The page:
Objectives Although empathy is generally seen as a desirable attribute for medical professionals, it has usually been assessed through self report measures, which fail to capture the expression of empathy skills in the context of the clinical setting. As a trial for a larger scale study, this study explored the interrater reliability and feasibility of assessing empathy through observer-ratings using videotaped simulated patient encounters.
Methods Forty-seven Year 4 students from an Australian Graduate School of Medicine participated in the study. Empathy was rated by two independent observers of the videotaped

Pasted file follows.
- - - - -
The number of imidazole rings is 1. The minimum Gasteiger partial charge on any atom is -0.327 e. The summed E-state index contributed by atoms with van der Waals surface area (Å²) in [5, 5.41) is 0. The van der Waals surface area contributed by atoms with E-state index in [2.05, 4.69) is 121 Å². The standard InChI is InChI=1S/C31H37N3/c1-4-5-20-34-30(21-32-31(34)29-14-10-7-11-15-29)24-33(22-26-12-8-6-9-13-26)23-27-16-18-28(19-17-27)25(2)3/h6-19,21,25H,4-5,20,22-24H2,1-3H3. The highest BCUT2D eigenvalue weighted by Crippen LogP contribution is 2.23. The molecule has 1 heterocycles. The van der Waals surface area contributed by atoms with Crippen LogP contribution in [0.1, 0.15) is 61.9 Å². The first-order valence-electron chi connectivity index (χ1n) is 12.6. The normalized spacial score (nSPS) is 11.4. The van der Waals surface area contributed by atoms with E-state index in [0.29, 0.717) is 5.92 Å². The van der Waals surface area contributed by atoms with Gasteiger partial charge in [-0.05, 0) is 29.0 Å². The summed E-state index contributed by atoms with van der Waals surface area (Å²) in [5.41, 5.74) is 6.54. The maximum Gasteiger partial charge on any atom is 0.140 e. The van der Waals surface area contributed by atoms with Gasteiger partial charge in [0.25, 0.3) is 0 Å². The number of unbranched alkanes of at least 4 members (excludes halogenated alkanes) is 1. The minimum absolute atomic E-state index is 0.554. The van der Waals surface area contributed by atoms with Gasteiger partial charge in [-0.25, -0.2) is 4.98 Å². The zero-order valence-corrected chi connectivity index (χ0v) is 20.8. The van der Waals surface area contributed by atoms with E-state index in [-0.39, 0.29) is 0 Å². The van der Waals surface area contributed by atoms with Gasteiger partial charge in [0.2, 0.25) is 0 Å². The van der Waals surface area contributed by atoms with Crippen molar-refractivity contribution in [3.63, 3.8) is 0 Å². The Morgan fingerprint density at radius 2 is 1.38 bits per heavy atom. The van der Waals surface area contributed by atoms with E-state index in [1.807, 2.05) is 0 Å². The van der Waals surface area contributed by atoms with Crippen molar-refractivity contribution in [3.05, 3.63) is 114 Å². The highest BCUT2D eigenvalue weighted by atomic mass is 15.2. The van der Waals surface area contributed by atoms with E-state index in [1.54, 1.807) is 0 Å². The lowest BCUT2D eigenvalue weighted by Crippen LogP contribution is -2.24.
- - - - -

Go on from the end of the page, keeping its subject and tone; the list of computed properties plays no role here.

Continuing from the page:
simulated patient encounters, in the context of Objective Structured Clinical Examination (OSCE) stations. Empathy was assessed using the Rating Scales for the Assessment of Empathic Communication in Medical Interviews (REM).
Results Interrater reliability was assessed using generalisability theory. The magnitude of the
g-coefficients indicated a strong degree of agreement between the two raters on medical student empathy across the five different OSCE stations.
Conclusion: Assessing empathy using videotaped simulated patient encounters was found to have high interrater reliability and was a feasible method of assessment, providing a potential method for future research addressing empathy and clinical competence among medical students.